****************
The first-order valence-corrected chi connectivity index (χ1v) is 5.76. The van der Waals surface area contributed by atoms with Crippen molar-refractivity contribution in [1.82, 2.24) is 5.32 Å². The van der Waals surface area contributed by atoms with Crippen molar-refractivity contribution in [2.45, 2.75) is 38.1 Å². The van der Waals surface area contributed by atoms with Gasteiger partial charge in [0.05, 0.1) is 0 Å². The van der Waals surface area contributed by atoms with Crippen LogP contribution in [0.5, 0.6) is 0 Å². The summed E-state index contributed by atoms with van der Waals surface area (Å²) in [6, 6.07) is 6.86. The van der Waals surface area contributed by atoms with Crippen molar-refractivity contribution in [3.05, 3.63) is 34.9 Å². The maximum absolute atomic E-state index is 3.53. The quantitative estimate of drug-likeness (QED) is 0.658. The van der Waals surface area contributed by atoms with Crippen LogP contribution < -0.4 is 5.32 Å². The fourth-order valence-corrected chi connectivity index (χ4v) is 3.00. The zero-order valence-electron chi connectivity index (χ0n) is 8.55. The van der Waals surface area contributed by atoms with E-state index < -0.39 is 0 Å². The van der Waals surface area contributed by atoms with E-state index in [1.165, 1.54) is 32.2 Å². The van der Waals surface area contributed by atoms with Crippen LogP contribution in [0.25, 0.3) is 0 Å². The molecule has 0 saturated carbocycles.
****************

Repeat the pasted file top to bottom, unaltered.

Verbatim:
The first-order valence-corrected chi connectivity index (χ1v) is 5.76. The van der Waals surface area contributed by atoms with Crippen molar-refractivity contribution in [1.82, 2.24) is 5.32 Å². The van der Waals surface area contributed by atoms with Crippen molar-refractivity contribution in [2.45, 2.75) is 38.1 Å². The van der Waals surface area contributed by atoms with Gasteiger partial charge in [0.05, 0.1) is 0 Å². The van der Waals surface area contributed by atoms with Crippen LogP contribution in [0.5, 0.6) is 0 Å². The summed E-state index contributed by atoms with van der Waals surface area (Å²) in [6, 6.07) is 6.86. The van der Waals surface area contributed by atoms with Crippen molar-refractivity contribution in [3.05, 3.63) is 34.9 Å². The maximum absolute atomic E-state index is 3.53. The quantitative estimate of drug-likeness (QED) is 0.658. The van der Waals surface area contributed by atoms with Crippen LogP contribution < -0.4 is 5.32 Å². The fourth-order valence-corrected chi connectivity index (χ4v) is 3.00. The zero-order valence-electron chi connectivity index (χ0n) is 8.55. The van der Waals surface area contributed by atoms with E-state index < -0.39 is 0 Å². The van der Waals surface area contributed by atoms with E-state index in [1.165, 1.54) is 32.2 Å². The van der Waals surface area contributed by atoms with Crippen LogP contribution in [0.25, 0.3) is 0 Å². The molecule has 0 saturated carbocycles.